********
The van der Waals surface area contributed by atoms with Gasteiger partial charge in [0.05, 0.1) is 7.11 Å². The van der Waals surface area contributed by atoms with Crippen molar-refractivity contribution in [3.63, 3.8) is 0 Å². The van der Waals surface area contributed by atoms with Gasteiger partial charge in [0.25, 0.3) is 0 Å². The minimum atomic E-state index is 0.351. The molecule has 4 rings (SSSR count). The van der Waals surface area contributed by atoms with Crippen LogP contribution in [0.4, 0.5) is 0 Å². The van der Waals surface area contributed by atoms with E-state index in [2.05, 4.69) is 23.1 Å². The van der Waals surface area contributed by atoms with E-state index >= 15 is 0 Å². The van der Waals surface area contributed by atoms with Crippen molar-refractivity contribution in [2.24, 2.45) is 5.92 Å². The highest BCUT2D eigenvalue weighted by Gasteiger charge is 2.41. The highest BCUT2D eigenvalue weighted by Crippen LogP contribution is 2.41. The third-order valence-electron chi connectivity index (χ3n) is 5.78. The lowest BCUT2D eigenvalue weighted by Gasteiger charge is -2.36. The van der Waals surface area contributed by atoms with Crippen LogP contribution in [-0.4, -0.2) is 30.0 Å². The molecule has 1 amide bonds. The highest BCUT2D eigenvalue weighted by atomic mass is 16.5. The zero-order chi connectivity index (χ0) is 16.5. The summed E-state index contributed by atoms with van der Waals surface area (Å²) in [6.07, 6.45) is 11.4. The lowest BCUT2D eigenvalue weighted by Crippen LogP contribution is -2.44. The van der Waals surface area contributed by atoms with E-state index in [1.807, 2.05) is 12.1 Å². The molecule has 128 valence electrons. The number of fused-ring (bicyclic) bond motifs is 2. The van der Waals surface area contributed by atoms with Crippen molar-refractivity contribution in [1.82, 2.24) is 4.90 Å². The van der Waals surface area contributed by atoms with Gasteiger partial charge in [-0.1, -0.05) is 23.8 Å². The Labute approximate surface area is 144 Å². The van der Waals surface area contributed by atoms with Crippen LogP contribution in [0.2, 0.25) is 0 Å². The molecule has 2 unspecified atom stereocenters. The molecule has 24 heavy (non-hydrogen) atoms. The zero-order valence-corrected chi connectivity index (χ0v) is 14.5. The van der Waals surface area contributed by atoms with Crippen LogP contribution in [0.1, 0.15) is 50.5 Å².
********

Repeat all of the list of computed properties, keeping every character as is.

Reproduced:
The van der Waals surface area contributed by atoms with Gasteiger partial charge in [0.05, 0.1) is 7.11 Å². The van der Waals surface area contributed by atoms with Crippen molar-refractivity contribution in [3.63, 3.8) is 0 Å². The van der Waals surface area contributed by atoms with Gasteiger partial charge in [0.25, 0.3) is 0 Å². The minimum atomic E-state index is 0.351. The molecule has 4 rings (SSSR count). The van der Waals surface area contributed by atoms with Crippen LogP contribution in [0.4, 0.5) is 0 Å². The van der Waals surface area contributed by atoms with E-state index in [2.05, 4.69) is 23.1 Å². The van der Waals surface area contributed by atoms with E-state index >= 15 is 0 Å². The van der Waals surface area contributed by atoms with Crippen molar-refractivity contribution in [2.24, 2.45) is 5.92 Å². The highest BCUT2D eigenvalue weighted by Gasteiger charge is 2.41. The highest BCUT2D eigenvalue weighted by Crippen LogP contribution is 2.41. The third-order valence-electron chi connectivity index (χ3n) is 5.78. The lowest BCUT2D eigenvalue weighted by Gasteiger charge is -2.36. The van der Waals surface area contributed by atoms with Crippen LogP contribution in [-0.4, -0.2) is 30.0 Å². The molecule has 1 amide bonds. The highest BCUT2D eigenvalue weighted by atomic mass is 16.5. The zero-order chi connectivity index (χ0) is 16.5. The summed E-state index contributed by atoms with van der Waals surface area (Å²) in [6.07, 6.45) is 11.4. The lowest BCUT2D eigenvalue weighted by Crippen LogP contribution is -2.44. The van der Waals surface area contributed by atoms with E-state index in [1.807, 2.05) is 12.1 Å². The molecule has 128 valence electrons. The number of fused-ring (bicyclic) bond motifs is 2. The van der Waals surface area contributed by atoms with Crippen molar-refractivity contribution in [1.82, 2.24) is 4.90 Å². The van der Waals surface area contributed by atoms with Gasteiger partial charge in [-0.1, -0.05) is 23.8 Å². The Labute approximate surface area is 144 Å². The van der Waals surface area contributed by atoms with Crippen LogP contribution in [0.2, 0.25) is 0 Å². The molecule has 2 unspecified atom stereocenters. The molecule has 24 heavy (non-hydrogen) atoms. The zero-order valence-corrected chi connectivity index (χ0v) is 14.5. The van der Waals surface area contributed by atoms with Crippen LogP contribution in [0.1, 0.15) is 50.5 Å².